by Travis Fain
A new gun bill at the statehouse would let elected officials carry concealed weapons onto the House and Senate floors and most other places in North Carolina, giving elected officials gun rights other state residents don't have.
House Bill 184 would allow state, federal and local elected officials with a concealed carry permit to take their weapons anywhere it's not forbidden by federal law, which basically excludes airports and federal buildings. The measure is a response to a recent space of shootings targeting elected officials, including the the one in Arizona that killed six people and put U.S. Rep. Gabrielle Giffords in the hospital with a massive head wound.
"I just felt like in this day and time elected officials just seem to be more exposed," said state Rep. Stephen LaRoque, the bill's primary sponsor.
LaRoque said he'd rather roll back concealed-carry restrictions for all license holders. But since that may not be politically feasible, he called H 184 "a good first step."
Bills to add places it's OK to for any license holder to carry a concealed weapon are also moving through the General Assembly. House Bill 111, for example, would add restaurants and local parks to the places it's OK to carry a concealed weapon. House Bill 63 would make it illegal for businesses to forbid people from keeping a gun locked in their car in the business parking lot.
Both bills were discussed in the House Judiciary Committee Wednesday and are expected to be voted on in two weeks.
But LaRoque's bill, which hasn't had a hearing yet, goes further. Instead of adding a few new places it's OK to carry a gun, it exempts elected permit holders from state restrictions all together. LaRoque acknowledged that this creates two classes of concealed permit holders: elected ones, and everyone else.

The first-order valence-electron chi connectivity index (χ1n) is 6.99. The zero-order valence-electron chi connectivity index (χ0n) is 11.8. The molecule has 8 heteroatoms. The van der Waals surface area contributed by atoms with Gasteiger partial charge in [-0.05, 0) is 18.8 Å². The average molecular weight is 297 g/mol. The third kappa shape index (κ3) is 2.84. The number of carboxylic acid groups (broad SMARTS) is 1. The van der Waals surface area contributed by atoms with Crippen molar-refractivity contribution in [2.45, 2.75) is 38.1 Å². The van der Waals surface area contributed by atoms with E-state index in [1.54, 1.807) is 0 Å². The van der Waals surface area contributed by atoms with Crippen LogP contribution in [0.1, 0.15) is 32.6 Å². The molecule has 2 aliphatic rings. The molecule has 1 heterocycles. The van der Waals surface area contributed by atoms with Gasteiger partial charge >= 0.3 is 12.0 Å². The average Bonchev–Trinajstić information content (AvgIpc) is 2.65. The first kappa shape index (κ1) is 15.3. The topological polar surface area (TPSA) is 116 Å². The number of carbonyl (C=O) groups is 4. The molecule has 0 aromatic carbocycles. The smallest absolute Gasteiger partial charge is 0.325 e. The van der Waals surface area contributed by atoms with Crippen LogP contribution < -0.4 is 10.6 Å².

"If it was up to me everybody would be allowed to (carry most places)," he said.
At first glance the bill seems to have key support — House Speaker Pro Tem Dale Folwell signed on as a secondary sponsor. But on Wednesday Folwell indicated that he wasn't particularly familiar with the bill, and said he didn't think elected officials should be treated different than other people.
Still, Folwell said the bill seems to be "a good initial response to some of the recent incidents of violence against elected officials." Folwell said he would prefer, though, to overhaul the state's concealed carry laws for all licensed carriers instead of concentrating on public officials.
One other note here: Federal law generally makes it illegal to have a gun at or near a school, and Rep. LaRoque's bill would not trump federal law. But it appears that law allows states to exempt licensed concealed carry permit holders, though only in the state that issued the permit. Wikipedia has a clear, and seemingly well-sourced, explanation of this.
I've looked at other online explanations of the federal act, and it's interplay with state law, and am just not 100 percent sure whether H 184 would let elected officials carry a gun onto school property. I've been unable to get clarification on this from the state Attorney General's Office or the N.C. Sheriff's Association, but Rep. LaRoque, at least, believes his bill would allow elected officials to carry guns into public schools.
Said LaRoque, via email, "as far as I know it would allow for school campuses."